The Seven Cities of Gold was remarkably addictive for those players interested in empire building and world discovery. Set during the heyday of Spain's exploration expeditions, the game features aspects of both role playing, economic management and adventure. Most of the exploration and navigation is accomplished through use of a top-down perspective whereas much of the "administrative" aspects are dealt with via 3D screen shots (which contains some very nice artwork).
At its core, The Seven Cities of Gold relies on astute balancing of the many economic considerations to ensure success. The game employs an interesting spin on win conditions and requires the player to meet a minimum level of accomplishment in order to continue exploration and expansion. Basically, you must sail to the New World and establish a minimum of one mission, one colony and three forts within a span of ten voyages. If you can meet these conditions, the game continues with a healthy amount of exploration, gold hunting and interaction with native populations. Throughout the game, however, you must develop good economic balances and maintain profitability in future voyages. The more successful the explorer is, however, the less help he receives from the "Crown" (the folks back at home port). Random generation of continents is an extremely important feature of the game as it creates an arena of play that ensures significant replay value.
Three levels of difficulty provide varying degrees of challenge and determine the amount of help the Crown is willing to dispense. You can play at the novice, journeyman and expert level. Once on solid ground, the speed of your explorations relies on various factors such as terrain (forest, mountain, river, desert, jungle, plains) and mode of travel (boat, horse, walking). While exploring, you come into contact with local inhabitants and your decisions on how to interact with them sets the tone for success or failure. Do you use diplomacy and set up trade or are you more interested in conquest? Do you lull them with false promises and then utilize treachery and attack without warning? These and other options are available. Of course, the main thrust of your exploration will be to discover gold and build riches beyond imagining, thus providing means for future expeditions.
The main appeal of The Seven Cities of Gold is it's simplicity of design. Exploring new worlds, building a fortune and returning to your homeland (Spain) for promotions and recognition forms the crux of the game. On the other hand, compared to advances made in the genre during the decade of the 90's, this 1984 release seems primitive in comparison. The interface is decidedly out-moded and does not support use of the mouse, but rather uses keyboard or even joystick for movement and manipulation of pop-up menus. Whether you meet small tribes of native inhabitants, local farmers or hunters or the vast empires of the Incas and Aztecs, The Seven Cities of Gold adequately provides plenty of activity for the would-be world conqueror.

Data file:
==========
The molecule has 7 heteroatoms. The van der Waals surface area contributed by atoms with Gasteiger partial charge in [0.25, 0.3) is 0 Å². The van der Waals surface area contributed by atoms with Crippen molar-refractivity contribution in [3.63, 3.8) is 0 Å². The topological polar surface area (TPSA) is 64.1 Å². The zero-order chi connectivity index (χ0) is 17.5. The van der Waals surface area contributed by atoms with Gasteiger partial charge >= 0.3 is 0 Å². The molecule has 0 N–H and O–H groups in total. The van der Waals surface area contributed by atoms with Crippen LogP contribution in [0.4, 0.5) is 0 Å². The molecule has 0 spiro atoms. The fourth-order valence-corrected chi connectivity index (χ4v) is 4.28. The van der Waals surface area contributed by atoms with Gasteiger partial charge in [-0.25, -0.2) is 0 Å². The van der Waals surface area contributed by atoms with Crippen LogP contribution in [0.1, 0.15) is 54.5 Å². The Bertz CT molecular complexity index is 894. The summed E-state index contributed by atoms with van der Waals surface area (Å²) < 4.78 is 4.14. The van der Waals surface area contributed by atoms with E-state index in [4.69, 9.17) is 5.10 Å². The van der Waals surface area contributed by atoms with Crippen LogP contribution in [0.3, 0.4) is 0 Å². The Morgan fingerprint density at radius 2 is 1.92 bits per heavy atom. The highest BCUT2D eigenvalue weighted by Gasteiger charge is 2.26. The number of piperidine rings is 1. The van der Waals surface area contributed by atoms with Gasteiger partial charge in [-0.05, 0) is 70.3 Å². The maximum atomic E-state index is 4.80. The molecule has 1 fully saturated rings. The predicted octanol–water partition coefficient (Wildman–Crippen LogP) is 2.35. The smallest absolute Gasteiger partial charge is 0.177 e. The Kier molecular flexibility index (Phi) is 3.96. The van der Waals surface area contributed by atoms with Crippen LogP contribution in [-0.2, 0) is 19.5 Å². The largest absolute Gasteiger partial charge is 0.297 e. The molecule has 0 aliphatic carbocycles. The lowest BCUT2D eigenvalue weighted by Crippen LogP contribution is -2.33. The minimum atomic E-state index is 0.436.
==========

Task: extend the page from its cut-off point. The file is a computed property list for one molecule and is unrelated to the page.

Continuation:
Graphics: Huge number of static screens and decent artwork although a bit pixelated and blocky at times.
Sound: Nothing special of note in this area.
Enjoyment: A simplistic exercise in economics and balancing game aspects. Learning curve is moderate but once the player grasps the important aspects, game play becomes a series of repeated forays into undiscovered territory that remain basically the same.
Replay Value: Random continent generator provides a lasting (though somewhat repetitive) game arena.
Seven Cities of Gold (7COG), Commemorative Edition, is a PC remake of the classic game designed by Dan and Bill Bunten for the Atari and Commodore 64 computers. You play an explorer commissioned by the King and Queen of Spain to voyage to a new world, claim land for the Crown, negotiate with (or conquer) the natives, and gain fame and fortune for yourself. Between voyages, you'll have to buy and outfit ships and hire men to crew them. As in the original 7COG, you can play at three different skill levels, and choose to explore either the historical map (consisting of the Americas at the time of Columbus' journeys) or a land form randomly generated by the game.
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8th Wonder of The World, 1830: Railroads & Robber Barons, 1701 A.D., Age of Empires, Age of Empires 2: The Age of Kings, Allied General, A*M*E*R*I*C*A, Age of Mythology
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